Fogerty: reborn, rockin’
John Fogerty insists on using a special piece of sound equipment when he’s recording a new album: his car. That is where anyone could have found the classic rocker last May, in the parking lot right outside NRG Studios in North Hollywood, with his windows up and the car stereo set to loud, blasting through one swampy song-in-progress after another.
The music he was testing from behind the wheel was destined for a new album, “Revival” (out Tuesday), his first solo collection to fully, and happily, embrace his core sound and history as leader of Creedence Clearwater Revival. He wanted to get it right.
“The car is the coolest way to hear music anyway,” says Fogerty, who even rented an identical car while traveling through Europe so he could judge a new song’s sound-mix sent to him there. “I was a lot clearer in my decisions in the car.”
Old ways still work for the singer-songwriter, who greets a visitor to his large Hollywood Hills home with a friendly, gentle manner, dressed in jeans and a plaid flannel shirt. Fogerty’s speaking voice booms just like his singing voice, but he sounds genuinely relaxed and upbeat, expressing none of the anger that typically emerged during interviews in the decades after the breakup of Creedence in 1972. He sounds like a happy man.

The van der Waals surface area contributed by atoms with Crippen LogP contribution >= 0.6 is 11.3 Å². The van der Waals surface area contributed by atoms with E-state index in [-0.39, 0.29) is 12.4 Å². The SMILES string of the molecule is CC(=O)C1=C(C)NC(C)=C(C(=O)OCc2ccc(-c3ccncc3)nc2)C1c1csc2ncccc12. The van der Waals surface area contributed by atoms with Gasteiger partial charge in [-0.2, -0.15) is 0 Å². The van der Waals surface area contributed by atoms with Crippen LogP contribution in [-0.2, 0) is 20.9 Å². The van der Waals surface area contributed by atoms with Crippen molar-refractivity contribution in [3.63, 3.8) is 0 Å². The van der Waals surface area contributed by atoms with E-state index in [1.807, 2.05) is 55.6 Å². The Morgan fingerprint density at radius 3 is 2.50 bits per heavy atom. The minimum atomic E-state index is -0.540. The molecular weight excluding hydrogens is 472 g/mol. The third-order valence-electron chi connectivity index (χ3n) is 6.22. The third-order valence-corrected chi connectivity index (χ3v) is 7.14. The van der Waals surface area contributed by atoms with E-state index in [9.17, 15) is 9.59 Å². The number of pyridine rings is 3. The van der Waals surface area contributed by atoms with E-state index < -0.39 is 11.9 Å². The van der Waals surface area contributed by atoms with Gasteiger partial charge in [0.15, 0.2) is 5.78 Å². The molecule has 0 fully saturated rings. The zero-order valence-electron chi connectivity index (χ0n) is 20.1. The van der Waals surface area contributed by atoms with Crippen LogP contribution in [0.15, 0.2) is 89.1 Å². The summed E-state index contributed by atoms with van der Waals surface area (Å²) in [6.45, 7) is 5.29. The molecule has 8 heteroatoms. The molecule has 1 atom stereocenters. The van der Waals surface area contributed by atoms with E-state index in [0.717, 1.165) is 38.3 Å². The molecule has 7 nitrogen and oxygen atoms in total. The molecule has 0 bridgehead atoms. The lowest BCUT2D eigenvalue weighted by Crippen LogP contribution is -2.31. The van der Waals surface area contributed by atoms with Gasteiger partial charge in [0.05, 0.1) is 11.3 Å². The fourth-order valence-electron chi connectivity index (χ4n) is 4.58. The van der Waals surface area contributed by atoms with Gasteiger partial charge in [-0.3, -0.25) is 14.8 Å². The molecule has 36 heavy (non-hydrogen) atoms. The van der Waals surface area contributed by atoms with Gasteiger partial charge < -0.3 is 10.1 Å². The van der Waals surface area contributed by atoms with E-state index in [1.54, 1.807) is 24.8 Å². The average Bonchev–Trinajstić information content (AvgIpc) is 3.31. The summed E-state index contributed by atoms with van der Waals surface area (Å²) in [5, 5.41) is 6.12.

That much can be heard within the loving, chooglin’ grooves of “Revival,” which includes the self-referential track “Creedence Song,” a fable that tells of a traveling musician who keeps hearing the same advice in town after town: “You can’t go wrong, if you play a little bit of that Creedence song.”
Even mentioning the word “Creedence” in a new tune signals a change in perspective for the rocker, who spent most of the years after CCR in open warfare with his former bandmates and their label, Fantasy Records.
“Every now and then I sit down with a guitar and start making that very familiar sound,” he says. “In years gone by, a little gremlin would pop up on my shoulder and go ‘No, no, no!’ ”
This time, he let it happen.
“I was playing this swamp groove in the studio, and it felt pretty good. And I said to myself, ‘Wow, this is a Creedence song.’ And I was saying it as a concept. So already in that moment, it was an act of celebration rather than an act of hiding and running away.”